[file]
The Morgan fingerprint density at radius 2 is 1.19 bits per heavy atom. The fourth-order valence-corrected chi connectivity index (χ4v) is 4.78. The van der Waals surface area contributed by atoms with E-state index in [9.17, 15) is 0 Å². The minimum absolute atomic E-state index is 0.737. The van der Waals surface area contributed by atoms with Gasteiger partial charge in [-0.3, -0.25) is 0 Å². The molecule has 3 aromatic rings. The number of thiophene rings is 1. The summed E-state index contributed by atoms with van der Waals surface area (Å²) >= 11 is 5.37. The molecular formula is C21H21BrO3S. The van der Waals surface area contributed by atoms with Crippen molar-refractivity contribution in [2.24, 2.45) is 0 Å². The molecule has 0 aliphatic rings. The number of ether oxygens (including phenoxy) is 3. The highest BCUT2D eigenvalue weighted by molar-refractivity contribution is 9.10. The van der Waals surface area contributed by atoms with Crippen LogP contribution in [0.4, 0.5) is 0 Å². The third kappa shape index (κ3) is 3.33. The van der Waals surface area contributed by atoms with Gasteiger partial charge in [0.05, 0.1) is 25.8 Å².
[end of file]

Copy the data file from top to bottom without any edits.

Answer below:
The Morgan fingerprint density at radius 2 is 1.19 bits per heavy atom. The fourth-order valence-corrected chi connectivity index (χ4v) is 4.78. The van der Waals surface area contributed by atoms with E-state index in [9.17, 15) is 0 Å². The minimum absolute atomic E-state index is 0.737. The van der Waals surface area contributed by atoms with Gasteiger partial charge in [-0.3, -0.25) is 0 Å². The molecule has 3 aromatic rings. The number of thiophene rings is 1. The summed E-state index contributed by atoms with van der Waals surface area (Å²) >= 11 is 5.37. The molecular formula is C21H21BrO3S. The van der Waals surface area contributed by atoms with Crippen molar-refractivity contribution in [2.24, 2.45) is 0 Å². The molecule has 0 aliphatic rings. The number of ether oxygens (including phenoxy) is 3. The highest BCUT2D eigenvalue weighted by molar-refractivity contribution is 9.10. The van der Waals surface area contributed by atoms with Crippen LogP contribution in [0.4, 0.5) is 0 Å². The third kappa shape index (κ3) is 3.33. The van der Waals surface area contributed by atoms with Gasteiger partial charge in [0.05, 0.1) is 25.8 Å².